Also making their debuts in the leading roles (I saw them on their second appearance), Li Lin and Chen Zhiyao were beautifully matched physically and made a handsome couple, although they didn’t have quite the same intuitive rapport as Shen and Lewis. Their execution of the adagio section in the grand pas de deux was outstanding in its elegance and style. Chen danced with a lovely lightness and made a charming Kitri, radiant and playful, with a nice sense of mischief – this is the best thing I have seen her do so far. Li is at his best in more brooding roles – he’s a Tybalt to Shen’s Mercutio – and his Basilio was more macho than light-hearted. His dancing was frustratingly mixed - his turns were consistently dazzling, but he came to grief on the final manège in the grand pas de deux and while the first of the big one-handed lifts was sensational, with Chen poised aloft shaking a tambourine, the second went badly wrong. Accidents happen, but they shouldn’t happen twice in one performance, especially on such climactic moments.

Don Quixote; Dancer: Nana Sakai /

Photography: Conrad Dy-Liacco (Photo provided by Hong Kong Ballet)

Among the female solo roles, there were sparkling accounts of Cupid from Kim Eunsil and Nana Sakai, a deliciously flirtatious Mercedes from Wang Qingxin, a dancer who continues to improve, while Sakai and Dong Ruixue were a delight as Kitri’s friends. On the male side, Albert Gordon as Espada and Jonathan Spigner in the Bolero demonstrated exactly the right combination of power, control and panache in roles which can easily be over (or under) done. Garry Corpuz and Ethan Chudnow were touchingly dignified as Don Quixote, Wei Wei and Li Jiabo convincingly exasperated as Kitri’s long-suffering father.

Some portrayals were less well-judged. There’s a fine line between vivacity and vulgarity with Don Quixote as a ballet - Sancho Panza should be a loveable rogue with a genuine affection for his eccentric master, not a crude buffoon and it was disappointing to see talented dancers like Luis Cabrera and Kyle Lin Chang-Yuan giving such cartoonish interpretations.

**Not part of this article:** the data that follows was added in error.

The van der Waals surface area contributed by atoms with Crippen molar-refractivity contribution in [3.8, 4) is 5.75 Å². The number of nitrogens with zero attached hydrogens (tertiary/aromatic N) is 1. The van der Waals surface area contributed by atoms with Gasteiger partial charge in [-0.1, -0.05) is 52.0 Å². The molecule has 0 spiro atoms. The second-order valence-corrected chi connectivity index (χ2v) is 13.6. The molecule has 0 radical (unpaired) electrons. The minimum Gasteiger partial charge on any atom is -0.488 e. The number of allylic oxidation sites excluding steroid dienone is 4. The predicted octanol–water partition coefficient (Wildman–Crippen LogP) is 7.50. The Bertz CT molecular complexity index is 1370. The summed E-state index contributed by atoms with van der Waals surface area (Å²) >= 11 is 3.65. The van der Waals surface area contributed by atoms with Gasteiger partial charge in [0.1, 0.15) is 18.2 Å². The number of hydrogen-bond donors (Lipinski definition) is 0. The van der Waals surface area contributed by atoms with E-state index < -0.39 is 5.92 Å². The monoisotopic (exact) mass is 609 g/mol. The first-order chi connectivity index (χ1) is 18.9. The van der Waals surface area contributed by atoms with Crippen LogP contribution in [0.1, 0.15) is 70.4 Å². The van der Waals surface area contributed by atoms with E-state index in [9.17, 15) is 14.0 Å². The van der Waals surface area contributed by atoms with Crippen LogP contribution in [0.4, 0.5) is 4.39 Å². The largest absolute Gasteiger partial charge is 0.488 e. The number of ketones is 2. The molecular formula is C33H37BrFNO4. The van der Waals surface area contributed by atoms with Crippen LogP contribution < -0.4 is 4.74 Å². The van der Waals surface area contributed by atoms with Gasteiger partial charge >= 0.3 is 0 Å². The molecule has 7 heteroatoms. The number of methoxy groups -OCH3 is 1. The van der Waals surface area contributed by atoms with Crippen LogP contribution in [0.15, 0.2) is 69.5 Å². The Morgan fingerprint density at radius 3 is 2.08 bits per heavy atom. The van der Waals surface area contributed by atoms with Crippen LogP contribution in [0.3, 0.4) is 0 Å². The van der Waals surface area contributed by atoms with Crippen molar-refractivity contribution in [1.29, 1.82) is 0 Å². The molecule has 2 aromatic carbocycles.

Don Quixote; Dancers (from left): Jessica Burrows, Luis Cabrera /

Photography: Conrad Dy-Liacco (Photo provided by Hong Kong Ballet)

City Chamber Orchestra of Hong Kong gave a lively account of the score under conductor Judith Yan, who deservedly got a huge hand for having braved 14 days of quarantine to return to Hong Kong for the performances – the show must go on, indeed.

HKB has an ambitious programme lined up for the rest of the 2020/2021 season and I will look forward to seeing how the current ensemble develops if (pandemic permitting) the company can keep performing and re-building a cohesive team.


Text: Natasha Rogai

is the dance critic of the South China Morning Post, the Hong Kong correspondent of international dance magazine Dancing Times and a recipient of the Hong Kong Dance Award for Services to Dance.

Don Quixote

Hong Kong Ballet

Choreography: Marius Petipa, Alexander Gorsky

Additional Choreography: Nina Ananiashvili

Performance: 31 Oct 2020 14:30 Grand Theatre, Hong Kong Cultural Centre

1 Nov 2020 7:30 Grand Theatre, Hong Kong Cultural Centre


Dance Journal - Side Banner_Symphony of New Worlds.png
Dance Journal - Side Banner_LOVETRAIN2020.png
Dance Journal - Top Banner_LOVETRAIN2020.png
Dance Journal - Top Banner_Symphony of New Worlds.png
bottom of page